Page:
Founding Editor Rob Barnett Senior Editor
John Quinn Seen & Heard Editor Emeritus Bill Kenny Editor in Chief
Vacant MusicWeb Webmaster
David Barker MusicWeb Founder Len Mullenger
us financially by purchasing this disc from
Pablo de SARASATE (1844-1908) Music for Violin and Orchestra - Vol. 4 Introduction et Tarantelle, Op. 43 [5:02] Jota de San Fermín, Op. 36 [5:56] Fantaisie sur le Don Juan de Mozart, Op. 51 [10:31] Fantaisie sur Der Freischütz de Weber, Op. 14 [12:34] Jota de Pamplona, Op. 50 [6:46] Airs écossais, Op. 34 [9:34] Le Rêve, Op. 53 [11:18] L’Esprit follet, Op. 48 [5:01]
Tianwa Yang (violin)
Navarra Symphony Orchestra/Ernest Martínez Izquierdo
rec. 9-13 November 2009, Baranain Concert Hall, Pamplona, Spain NAXOS 8.572276 [67:08]
Violinist Tianwa Yang is here to take us on another first-class ride down the Sarasate Express.
This is the last orchestral instalment of the series; the rest of the complete violin music will have Yang accompanied by piano. The playing is here as perfectly matched to the composer as it was in the previous volumes: big, warm, romantic tone, luxurious treatment for all the melodies, and a virtuosity so easy that the word “easy” somehow seems insufficient.
Every time I review a Yang album I try again to describe what makes her playing so bewitching. Maybe it’s that, hearing her play, the music-making sounds as easy as picking up a violin and a bow and magically producing golden sounds. Maybe it’s how generous she is, sharing a romantic spirit with violinists who recorded albums in the 1930s. Maybe it’s the warmth and “width” of the sound she produces.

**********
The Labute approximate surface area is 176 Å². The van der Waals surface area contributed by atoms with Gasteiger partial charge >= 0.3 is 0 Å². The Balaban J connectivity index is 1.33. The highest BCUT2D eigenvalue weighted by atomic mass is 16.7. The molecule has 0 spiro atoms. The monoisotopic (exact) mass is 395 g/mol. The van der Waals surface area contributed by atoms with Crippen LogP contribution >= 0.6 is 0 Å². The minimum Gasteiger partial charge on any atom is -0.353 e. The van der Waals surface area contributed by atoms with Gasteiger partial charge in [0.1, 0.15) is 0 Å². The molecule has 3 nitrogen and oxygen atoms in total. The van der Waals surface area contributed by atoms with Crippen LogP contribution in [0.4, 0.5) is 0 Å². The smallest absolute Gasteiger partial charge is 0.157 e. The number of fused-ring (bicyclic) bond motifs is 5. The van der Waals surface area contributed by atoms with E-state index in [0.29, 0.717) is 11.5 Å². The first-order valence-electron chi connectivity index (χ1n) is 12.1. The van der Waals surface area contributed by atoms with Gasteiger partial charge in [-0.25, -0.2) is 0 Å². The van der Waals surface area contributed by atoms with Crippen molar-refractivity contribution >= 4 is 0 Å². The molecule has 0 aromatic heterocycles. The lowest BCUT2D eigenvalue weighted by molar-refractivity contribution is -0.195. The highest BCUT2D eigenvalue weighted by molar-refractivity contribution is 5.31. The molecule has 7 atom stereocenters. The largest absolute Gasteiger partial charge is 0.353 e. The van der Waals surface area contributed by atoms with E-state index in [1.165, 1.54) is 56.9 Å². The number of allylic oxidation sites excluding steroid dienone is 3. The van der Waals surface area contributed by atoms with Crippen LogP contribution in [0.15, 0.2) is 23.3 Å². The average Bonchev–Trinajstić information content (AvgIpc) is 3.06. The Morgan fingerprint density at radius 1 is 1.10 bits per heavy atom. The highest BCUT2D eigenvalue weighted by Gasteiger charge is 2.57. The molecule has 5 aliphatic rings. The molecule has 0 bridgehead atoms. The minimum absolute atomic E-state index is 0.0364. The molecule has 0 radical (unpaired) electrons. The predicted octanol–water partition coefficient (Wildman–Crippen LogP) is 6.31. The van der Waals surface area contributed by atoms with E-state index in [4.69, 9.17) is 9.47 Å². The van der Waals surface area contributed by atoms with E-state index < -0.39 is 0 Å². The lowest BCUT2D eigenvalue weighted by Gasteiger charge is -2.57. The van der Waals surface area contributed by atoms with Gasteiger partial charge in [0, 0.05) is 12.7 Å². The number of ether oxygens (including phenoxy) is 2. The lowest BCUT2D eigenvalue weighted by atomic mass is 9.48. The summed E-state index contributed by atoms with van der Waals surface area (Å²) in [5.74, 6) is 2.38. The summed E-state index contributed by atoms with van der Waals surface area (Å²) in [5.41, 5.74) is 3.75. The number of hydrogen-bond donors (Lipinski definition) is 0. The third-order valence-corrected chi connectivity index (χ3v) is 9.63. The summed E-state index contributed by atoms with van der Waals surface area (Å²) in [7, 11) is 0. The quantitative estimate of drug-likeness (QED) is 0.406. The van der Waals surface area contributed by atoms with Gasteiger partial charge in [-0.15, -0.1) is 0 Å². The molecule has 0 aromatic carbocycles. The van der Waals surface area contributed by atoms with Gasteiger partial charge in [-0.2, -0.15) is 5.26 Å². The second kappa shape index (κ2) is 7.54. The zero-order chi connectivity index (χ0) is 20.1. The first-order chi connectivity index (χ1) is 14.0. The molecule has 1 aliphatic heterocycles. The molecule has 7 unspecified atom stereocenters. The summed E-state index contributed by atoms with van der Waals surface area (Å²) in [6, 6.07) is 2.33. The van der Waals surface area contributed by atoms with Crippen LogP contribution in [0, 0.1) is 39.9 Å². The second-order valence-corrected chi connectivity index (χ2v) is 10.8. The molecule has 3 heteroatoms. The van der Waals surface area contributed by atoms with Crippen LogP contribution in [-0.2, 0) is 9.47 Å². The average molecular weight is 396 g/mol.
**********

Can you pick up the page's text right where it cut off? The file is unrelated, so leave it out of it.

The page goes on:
At any rate, Naxos’s choice of pairing her with Sarasate was always inspired. Here she gets some lesser fare and makes it all sound lovely, from the Don Giovanni fantasy - none of the darker motifs are present, nor “La ci darem” - to the rather more interesting fantasy on Weber. There’s a multi-ethnic theme: Introduction and Tarantella, a Spanish jota, even some Scottish airs. Although I don’t think there are any hidden masterworks here, there are certainly pleasures. Best of these is Le Rêve, a surprising tone poem which takes the listener to places Sarasate hardly ever goes.
The Navarra Symphony continues to be an adequate backing band, and the sound quality is as good as ever. Collectors of this series should rejoice, although most of the best music was in the earlier volumes.